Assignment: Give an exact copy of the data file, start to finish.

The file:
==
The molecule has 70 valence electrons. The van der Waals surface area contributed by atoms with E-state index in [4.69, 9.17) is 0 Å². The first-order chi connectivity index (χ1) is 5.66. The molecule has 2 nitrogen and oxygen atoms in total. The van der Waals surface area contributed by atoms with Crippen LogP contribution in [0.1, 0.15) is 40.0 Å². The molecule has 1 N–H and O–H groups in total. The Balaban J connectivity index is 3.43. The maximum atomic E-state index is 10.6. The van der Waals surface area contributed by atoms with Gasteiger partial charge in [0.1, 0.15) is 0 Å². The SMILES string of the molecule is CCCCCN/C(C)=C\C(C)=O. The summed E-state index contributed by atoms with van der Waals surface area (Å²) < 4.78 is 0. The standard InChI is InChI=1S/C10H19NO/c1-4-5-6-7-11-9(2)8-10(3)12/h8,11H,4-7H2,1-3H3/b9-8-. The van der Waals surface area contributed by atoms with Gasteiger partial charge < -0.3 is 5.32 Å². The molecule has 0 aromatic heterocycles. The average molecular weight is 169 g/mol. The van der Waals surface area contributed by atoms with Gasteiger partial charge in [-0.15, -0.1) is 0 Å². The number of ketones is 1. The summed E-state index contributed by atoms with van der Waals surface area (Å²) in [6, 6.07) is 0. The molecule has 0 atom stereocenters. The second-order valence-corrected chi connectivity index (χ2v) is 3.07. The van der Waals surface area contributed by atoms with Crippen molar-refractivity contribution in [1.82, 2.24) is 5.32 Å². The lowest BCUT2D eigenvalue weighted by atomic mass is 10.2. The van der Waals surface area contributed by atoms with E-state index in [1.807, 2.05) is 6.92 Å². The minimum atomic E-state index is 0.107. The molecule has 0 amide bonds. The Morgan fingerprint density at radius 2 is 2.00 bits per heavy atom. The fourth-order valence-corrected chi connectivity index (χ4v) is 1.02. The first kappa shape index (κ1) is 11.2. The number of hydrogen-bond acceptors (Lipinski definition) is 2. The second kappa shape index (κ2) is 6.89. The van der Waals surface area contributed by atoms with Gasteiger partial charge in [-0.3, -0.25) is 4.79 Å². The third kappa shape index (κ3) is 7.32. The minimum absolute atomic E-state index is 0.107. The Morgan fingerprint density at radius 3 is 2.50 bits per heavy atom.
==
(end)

The molecule has 70 valence electrons. The van der Waals surface area contributed by atoms with E-state index in [4.69, 9.17) is 0 Å². The first-order chi connectivity index (χ1) is 5.66. The molecule has 2 nitrogen and oxygen atoms in total. The van der Waals surface area contributed by atoms with Crippen LogP contribution in [0.1, 0.15) is 40.0 Å². The molecule has 1 N–H and O–H groups in total. The Balaban J connectivity index is 3.43. The maximum atomic E-state index is 10.6. The van der Waals surface area contributed by atoms with Gasteiger partial charge in [0.1, 0.15) is 0 Å². The SMILES string of the molecule is CCCCCN/C(C)=C\C(C)=O. The summed E-state index contributed by atoms with van der Waals surface area (Å²) < 4.78 is 0. The standard InChI is InChI=1S/C10H19NO/c1-4-5-6-7-11-9(2)8-10(3)12/h8,11H,4-7H2,1-3H3/b9-8-. The van der Waals surface area contributed by atoms with Gasteiger partial charge < -0.3 is 5.32 Å². The molecule has 0 aromatic heterocycles. The average molecular weight is 169 g/mol. The van der Waals surface area contributed by atoms with Gasteiger partial charge in [-0.15, -0.1) is 0 Å². The number of ketones is 1. The summed E-state index contributed by atoms with van der Waals surface area (Å²) in [6, 6.07) is 0. The molecule has 0 atom stereocenters. The second-order valence-corrected chi connectivity index (χ2v) is 3.07. The van der Waals surface area contributed by atoms with Crippen molar-refractivity contribution in [1.82, 2.24) is 5.32 Å². The lowest BCUT2D eigenvalue weighted by atomic mass is 10.2. The van der Waals surface area contributed by atoms with E-state index in [1.807, 2.05) is 6.92 Å². The minimum atomic E-state index is 0.107. The molecule has 0 amide bonds. The Morgan fingerprint density at radius 2 is 2.00 bits per heavy atom. The fourth-order valence-corrected chi connectivity index (χ4v) is 1.02. The first kappa shape index (κ1) is 11.2. The number of hydrogen-bond acceptors (Lipinski definition) is 2. The second kappa shape index (κ2) is 6.89. The van der Waals surface area contributed by atoms with Gasteiger partial charge in [-0.3, -0.25) is 4.79 Å². The third kappa shape index (κ3) is 7.32. The minimum absolute atomic E-state index is 0.107. The Morgan fingerprint density at radius 3 is 2.50 bits per heavy atom.